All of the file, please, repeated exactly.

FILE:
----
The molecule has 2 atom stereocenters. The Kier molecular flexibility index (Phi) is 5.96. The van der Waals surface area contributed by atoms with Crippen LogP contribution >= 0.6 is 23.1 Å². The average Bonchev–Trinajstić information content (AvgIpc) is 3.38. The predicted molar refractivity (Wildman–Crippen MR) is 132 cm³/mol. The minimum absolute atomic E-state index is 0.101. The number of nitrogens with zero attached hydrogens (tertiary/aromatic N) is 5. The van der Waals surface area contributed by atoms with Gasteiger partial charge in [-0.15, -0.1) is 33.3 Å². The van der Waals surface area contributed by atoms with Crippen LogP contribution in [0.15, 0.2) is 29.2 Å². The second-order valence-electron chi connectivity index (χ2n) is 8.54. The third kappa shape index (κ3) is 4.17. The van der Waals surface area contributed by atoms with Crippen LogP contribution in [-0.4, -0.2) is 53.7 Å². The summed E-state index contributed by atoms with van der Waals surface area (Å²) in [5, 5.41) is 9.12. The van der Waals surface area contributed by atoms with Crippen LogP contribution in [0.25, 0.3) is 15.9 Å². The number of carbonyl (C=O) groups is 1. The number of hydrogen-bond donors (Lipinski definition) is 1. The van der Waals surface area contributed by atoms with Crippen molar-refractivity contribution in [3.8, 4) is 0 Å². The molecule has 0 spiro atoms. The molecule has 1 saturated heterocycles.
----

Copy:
The molecule has 2 atom stereocenters. The Kier molecular flexibility index (Phi) is 5.96. The van der Waals surface area contributed by atoms with Crippen LogP contribution >= 0.6 is 23.1 Å². The average Bonchev–Trinajstić information content (AvgIpc) is 3.38. The predicted molar refractivity (Wildman–Crippen MR) is 132 cm³/mol. The minimum absolute atomic E-state index is 0.101. The number of nitrogens with zero attached hydrogens (tertiary/aromatic N) is 5. The van der Waals surface area contributed by atoms with Gasteiger partial charge in [-0.15, -0.1) is 33.3 Å². The van der Waals surface area contributed by atoms with Crippen LogP contribution in [0.15, 0.2) is 29.2 Å². The second-order valence-electron chi connectivity index (χ2n) is 8.54. The third kappa shape index (κ3) is 4.17. The van der Waals surface area contributed by atoms with Crippen LogP contribution in [-0.4, -0.2) is 53.7 Å². The summed E-state index contributed by atoms with van der Waals surface area (Å²) in [5, 5.41) is 9.12. The van der Waals surface area contributed by atoms with Crippen LogP contribution in [0.25, 0.3) is 15.9 Å². The number of carbonyl (C=O) groups is 1. The number of hydrogen-bond donors (Lipinski definition) is 1. The van der Waals surface area contributed by atoms with Crippen molar-refractivity contribution in [3.8, 4) is 0 Å². The molecule has 0 spiro atoms. The molecule has 1 saturated heterocycles.